I’m usually very zen, but when my limit is reached, I do get pissed off. And I’m not at all shy to express it. After a brief discussion, the boy and I reached an agreement of sorts and put the matter (including ourselves) to bed. The next day, early in the morning, he messages me.
H: How are you this morning?
M: Well, I slept good, so I’m not that pissed off anymore.
H: Last night I told my guards to watch my door very closely.
M: So I put some fear in you. Good.
Well, I’m glad we got that resolved.
I didn’t die at age 40, much to my dismay. You know how it is — at age 22, 27, even 30 — you think you know so much, you think the world has become so tiresome. You think that you’ve seen it all, experienced everything life has to offer, and that 40 is a good age at which to end it.
I used to think that at 40, I would have accomplished a lot. I’d be at the top of the career pile, have a couple of grown kids, done some charity work for the conscience, cultivated lifelong friends. As a know-it-all in my 20s I thought, my god 40 is so old, I don’t want to live through that.
How little did I know. I’ve known all along that grown ups do not have all the answers, that was obvious to me even at a young age. You see the adult mouth agape and lacking the words, the eyes tinged with fear of the unknown. So I didn’t really put that much expectation or anticipation to growing older or wiser.
And age proved me right, today at age 40-something I’ve learned that the more you know, the more you realize there is a whole other lot you don’t. I’ve passed the big 40 a few years ago, and I’m seeing there is life beyond it. We’ll see how the rest of it goes.
I haven’t forgotten
how it feels to be desired.
Though I can’t quite decide
if that is blessing or curse,
and I’m not one for remorse
or small mercies
or false memories anyway.
Anyway, it’s cruel
to just look away.
Desire wants the rapt attention
the blind affirmation
of the widening iris —
the rush of blood to cheek —
it wants its own hubris.
Any which way
but dead, or so they say.
As though the furtive glance
the promise of some romance
that dark little gleam in the eye
is everything, is anything
but a lie.
There are days when I do get to turn the tables on these guys, and then it’s pay back time!
We were outside the office, grouped in noisy clumps, trying our hand at socializing. One guy keeps interrupting me, teasing and making what he must think to be funny comments. Now, I can take more than my share of ribbing, and I do take a lot of abuse from these guys, but I also like to dish it out. I decide this is just too good an opportunity to pass up.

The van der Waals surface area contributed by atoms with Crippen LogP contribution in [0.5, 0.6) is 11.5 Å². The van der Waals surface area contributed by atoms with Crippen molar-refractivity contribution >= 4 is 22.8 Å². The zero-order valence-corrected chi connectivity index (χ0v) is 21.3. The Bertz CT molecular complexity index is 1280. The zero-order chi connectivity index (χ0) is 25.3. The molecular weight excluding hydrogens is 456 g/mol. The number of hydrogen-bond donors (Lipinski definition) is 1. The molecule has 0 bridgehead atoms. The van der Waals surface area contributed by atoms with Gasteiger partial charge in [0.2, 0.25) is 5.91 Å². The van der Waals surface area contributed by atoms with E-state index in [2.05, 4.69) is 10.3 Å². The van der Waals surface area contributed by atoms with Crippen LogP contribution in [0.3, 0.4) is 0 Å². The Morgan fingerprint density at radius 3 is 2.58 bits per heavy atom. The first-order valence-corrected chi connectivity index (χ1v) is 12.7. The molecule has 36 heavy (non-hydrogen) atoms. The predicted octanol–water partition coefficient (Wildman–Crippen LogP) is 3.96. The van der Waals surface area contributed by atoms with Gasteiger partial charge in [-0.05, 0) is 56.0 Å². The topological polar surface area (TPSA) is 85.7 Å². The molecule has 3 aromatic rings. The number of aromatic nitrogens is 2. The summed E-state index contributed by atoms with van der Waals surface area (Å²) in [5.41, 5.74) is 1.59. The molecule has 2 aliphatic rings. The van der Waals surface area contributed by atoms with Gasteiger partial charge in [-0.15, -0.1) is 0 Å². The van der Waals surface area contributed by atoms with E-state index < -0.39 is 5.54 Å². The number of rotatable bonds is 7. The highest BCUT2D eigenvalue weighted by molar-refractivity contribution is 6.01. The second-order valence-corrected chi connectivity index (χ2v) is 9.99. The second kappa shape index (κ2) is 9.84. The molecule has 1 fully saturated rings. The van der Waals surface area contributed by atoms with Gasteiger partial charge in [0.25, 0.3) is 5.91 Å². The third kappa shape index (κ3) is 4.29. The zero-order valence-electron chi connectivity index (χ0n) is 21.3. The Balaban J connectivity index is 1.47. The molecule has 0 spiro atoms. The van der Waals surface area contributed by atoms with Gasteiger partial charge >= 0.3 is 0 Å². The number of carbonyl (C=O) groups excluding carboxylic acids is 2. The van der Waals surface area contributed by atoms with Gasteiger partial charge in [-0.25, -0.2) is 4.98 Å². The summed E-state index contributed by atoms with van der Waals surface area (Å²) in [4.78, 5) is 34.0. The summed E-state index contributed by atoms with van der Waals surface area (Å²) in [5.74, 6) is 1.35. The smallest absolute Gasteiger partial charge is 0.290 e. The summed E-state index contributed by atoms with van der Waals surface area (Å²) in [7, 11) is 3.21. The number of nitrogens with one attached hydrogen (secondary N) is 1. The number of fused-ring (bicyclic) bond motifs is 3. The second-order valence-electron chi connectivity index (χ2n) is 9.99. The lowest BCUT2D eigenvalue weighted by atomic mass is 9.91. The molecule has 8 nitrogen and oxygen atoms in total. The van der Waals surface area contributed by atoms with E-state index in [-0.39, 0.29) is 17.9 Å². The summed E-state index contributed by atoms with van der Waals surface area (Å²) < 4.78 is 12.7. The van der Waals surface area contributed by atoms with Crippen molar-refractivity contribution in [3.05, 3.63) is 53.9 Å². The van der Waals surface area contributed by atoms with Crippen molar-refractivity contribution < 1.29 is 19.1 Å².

So I compose my face into a quiet, somewhat pained expression and interrupt him in the middle of a joke.
Using my formal, I-mean-business voice, I say “You know what, you shouldn’t say those things to me. I’m Asian, and you know we take loss of face very seriously.”
He is taken aback, and begins sputtering and stammering out a string of profuse apologies. I let him stew for a while, and then I was laughing so hard, I could hardly say, “I’m just messing with you, big guy.”
The look on his face was priceless–shock, disbelief, a momentary feeling of faintness, I think.
He blurts out,”Oh my god, you’re a mean, mean woman!”
I smile and get the last word in: “You’d do well to remember that.”
In yet another one of those politically incorrect, sexual harassment-fraught episodes that make my little life here so interesting, one of our gung ho guys comes into my office asking for help. After some Q & A and a bit of explaining, it turns out he wants me to do a creative interpretation of the rules so that he could buck the system, so to speak.
Me: No, Muscled Guy, you know I can’t do that. Against the rules. You’ll get me into trouble.
MG: Oh no, I wouldn’t get you into trouble, no Ma’am. I won’t mess with your work [pause]. But… let’s say I take you out on a date, then that’s when I’ll certainly get you into a whole lotta trouble [big grin].
Me: [Roll eyes. Shake head.] You should be so lucky.
MG: Oh, I wish [Shit-eating grin, all the way out the door].
All in a day’s work, my friends. All in a day’s work.
“I went to the Milan. It is the city that is a stylish and fun. My friends say I change, you know? They say is the lifestyle that is changing in me… it become hard to talk about the same things, you know, because there is less in common with us. I think it is not me that is changing, it is like the different life.”
Ah, me. I really should stop watching World Fashion TV with the volume on.